Social Purpose Business
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Shoes with a conscience.
Oliberté manufactures premium casual footwear made exclusively in Africa. Using premium leather from Ethiopia and natural rubber from West Africa, Oliberté’s main goals are to be the largest exporter of quality fashionable footwear made in Africa and to help create a thriving African middle class that provides sustainable and fair employment.
Oliberté footwear is sold across Canada, USA, Europe and Japan in over 100 stores, including Town Shoes, Little Burgundy and Urban Outfitters. Celebrity fans include Snoop Dogg, Kristen Stewart and K’Naan.
Tal Dehtiar wants to make a difference.
Having co-founded the international charity MBAs Without Borders (MWB), which supports small social businesses in 25 countries across Africa, Asia and Latin America, in 2004, Tal was well aware of the importance of a sustainable economy in developing countries. He also knew that as an entrepreneur, he could take control of his career while making an impact. After receiving national and international recognition for his work with MWB (including the Ontario Global Trade Award, nominations for the YMCA Peace Award and the Ernst & Young Social Entrepreneur of the Year and being named one of the International Youth Foundation’s Global Fellows), Tal decided to take the leap into the world of entrepreneurship.
With support and start-up financing from Futurpreneur Canada, Tal launched Oliberté Limited in 2009, selling 400 pairs of shoes and creating 75 factory jobs in Africa within his first year of business. Tal says he owes a great deal of his success to his Futurpreneur Canada mentor, Lawrence Zimmering, who helped him fine-tune his business plan and provided advice and solutions on working in Africa.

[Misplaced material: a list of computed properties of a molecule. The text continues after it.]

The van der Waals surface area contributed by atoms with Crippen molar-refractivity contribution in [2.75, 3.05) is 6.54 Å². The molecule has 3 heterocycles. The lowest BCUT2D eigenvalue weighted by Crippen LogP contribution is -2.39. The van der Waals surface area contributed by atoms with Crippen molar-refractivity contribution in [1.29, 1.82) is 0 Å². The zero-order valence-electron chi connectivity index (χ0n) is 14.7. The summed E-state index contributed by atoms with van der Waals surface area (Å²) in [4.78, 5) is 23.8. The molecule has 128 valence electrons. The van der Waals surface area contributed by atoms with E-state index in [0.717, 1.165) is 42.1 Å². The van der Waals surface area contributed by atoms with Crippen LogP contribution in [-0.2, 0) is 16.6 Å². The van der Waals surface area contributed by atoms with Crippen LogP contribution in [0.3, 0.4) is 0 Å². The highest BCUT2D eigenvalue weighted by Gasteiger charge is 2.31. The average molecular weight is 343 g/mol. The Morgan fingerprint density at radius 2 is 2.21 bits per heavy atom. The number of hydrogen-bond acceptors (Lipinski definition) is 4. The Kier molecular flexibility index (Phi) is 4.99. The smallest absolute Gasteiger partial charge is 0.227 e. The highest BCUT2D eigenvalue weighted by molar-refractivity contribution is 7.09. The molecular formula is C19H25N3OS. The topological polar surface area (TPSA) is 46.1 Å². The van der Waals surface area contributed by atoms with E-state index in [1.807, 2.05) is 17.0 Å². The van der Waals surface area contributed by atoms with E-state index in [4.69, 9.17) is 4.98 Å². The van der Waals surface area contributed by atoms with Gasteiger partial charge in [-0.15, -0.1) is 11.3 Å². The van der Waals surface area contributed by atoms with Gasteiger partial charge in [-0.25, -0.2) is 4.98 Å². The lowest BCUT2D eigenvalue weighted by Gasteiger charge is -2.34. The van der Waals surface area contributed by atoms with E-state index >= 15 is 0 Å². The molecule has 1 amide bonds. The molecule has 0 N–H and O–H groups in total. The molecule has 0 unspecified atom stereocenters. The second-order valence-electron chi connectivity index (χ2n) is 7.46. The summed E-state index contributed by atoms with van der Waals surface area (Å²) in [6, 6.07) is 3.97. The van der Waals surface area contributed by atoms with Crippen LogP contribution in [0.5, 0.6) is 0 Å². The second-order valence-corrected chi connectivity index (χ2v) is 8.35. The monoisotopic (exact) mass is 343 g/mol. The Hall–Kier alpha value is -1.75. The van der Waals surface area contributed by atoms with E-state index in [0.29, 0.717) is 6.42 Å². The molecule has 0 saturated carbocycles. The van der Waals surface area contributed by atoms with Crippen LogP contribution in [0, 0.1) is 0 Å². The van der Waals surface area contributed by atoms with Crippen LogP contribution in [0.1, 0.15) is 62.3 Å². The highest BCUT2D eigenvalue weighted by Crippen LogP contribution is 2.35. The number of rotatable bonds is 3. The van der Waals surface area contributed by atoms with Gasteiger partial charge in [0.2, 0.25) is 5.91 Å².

As a young business owner, Tal is proud of what he has been able to accomplish, both in Canada and abroad. “I believe small businesses and the middle class are what build a nation, and in Africa this does not exist. Oliberté was started because we want to be a positive model to encourage others to work in Africa. That, in turn, will create fair paying jobs for women and men, which will build a thriving middle class. Entrepreneurs and small business build countries – if we don’t support entrepreneurs, than we prevent the growth of countries. I’m proud to be Canadian and even prouder to be a Canadian entrepreneur.”
“My mentor, Lawrence, is fantastic. His candid feedback and understanding of the challenges of working in Africa has been huge in finding solutions to any problems that may arise. Simply put, he has been there for us whenever we need him.”